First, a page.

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Edouard Manet painted his oil on canvas work Christ as a Gardener in 1858-1859. This striking piece is iconic in both the religious and the artistic sense.
It depicts Jesus Christ, newly risen from the dead after being crucified, and it alludes to the moment in the Bible when Mary Magdalene meets him and (not recognising him) believes him to be the gardener. The original title of this painting is in French, Le Christ Jardinier, which means Christ the Gardener. This is because Manet himself was French. He was born in Paris in 1832 and he died in the same city in 1883, meaning that Christ as a Gardener was painted during the mid point of his career as an artist.
At first glance, Christ as a Gardener looks like a more realistic version of a medieval religious icon. It depicts the head and shoulders of Christ, with his traditional flowing dark hair and beard. A ray of light silhouetting Christ's head suggests divinity, again drawing on traditional artistic codes that have been used in depictions of Christian saints and of Christ since the earliest times. Te body of Christ dominates the canvas, but behind him the view can just make out some suggestions of the natural world. Unlike the figure of Christ itself, which is depicted in a manner that is in many ways typical of nineteenth century realism, the natural beauty behind him is more abstract. Manet has simply used broad strokes of light blue and green colour to suggest verdant surroundings and a clear sky.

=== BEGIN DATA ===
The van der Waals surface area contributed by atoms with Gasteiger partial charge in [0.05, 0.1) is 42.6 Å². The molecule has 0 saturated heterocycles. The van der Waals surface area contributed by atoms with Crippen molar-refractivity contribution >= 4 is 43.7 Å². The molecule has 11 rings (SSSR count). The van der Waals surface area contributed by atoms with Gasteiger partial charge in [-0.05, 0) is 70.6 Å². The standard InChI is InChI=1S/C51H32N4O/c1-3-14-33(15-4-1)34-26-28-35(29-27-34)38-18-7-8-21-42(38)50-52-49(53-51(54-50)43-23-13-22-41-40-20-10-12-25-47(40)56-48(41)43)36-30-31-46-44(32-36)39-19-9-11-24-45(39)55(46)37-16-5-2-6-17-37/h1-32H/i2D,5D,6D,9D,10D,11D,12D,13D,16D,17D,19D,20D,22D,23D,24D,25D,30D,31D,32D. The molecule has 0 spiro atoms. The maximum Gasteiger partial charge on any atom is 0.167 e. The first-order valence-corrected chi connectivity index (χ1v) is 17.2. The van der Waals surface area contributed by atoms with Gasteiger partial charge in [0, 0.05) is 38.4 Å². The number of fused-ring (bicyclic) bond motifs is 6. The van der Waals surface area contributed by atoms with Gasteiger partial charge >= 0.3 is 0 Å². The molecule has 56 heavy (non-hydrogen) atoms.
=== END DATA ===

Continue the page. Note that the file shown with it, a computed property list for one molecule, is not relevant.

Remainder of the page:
The wooden pole that Christ carries at first evokes the cross, as he is seen holding the cross at the same slanted angle in depictions of the crucifixion. This evocation is no doubt deliberate on Manet's part, but when the viewer's gaze travels up the pole they quickly see that he is in fact holding a kind of hoe or scythe. This may in itself have allegorical significance - has Christ come to harvest human souls? In short, Christ as a Gardener is a very rich work of art. It is rich in a tonic sense as Manet has deployed wonderfully vivid colours to depict Christ. It is also allegorically rich as it draws on a long tradition of religious symbolism that Manet evokes in a way that reminds the viewer of it without them necessarily being immediately conscious of the way in which the painting is working on them. This is not Manet's only painting of Christ: he returned to the theme throughout his career.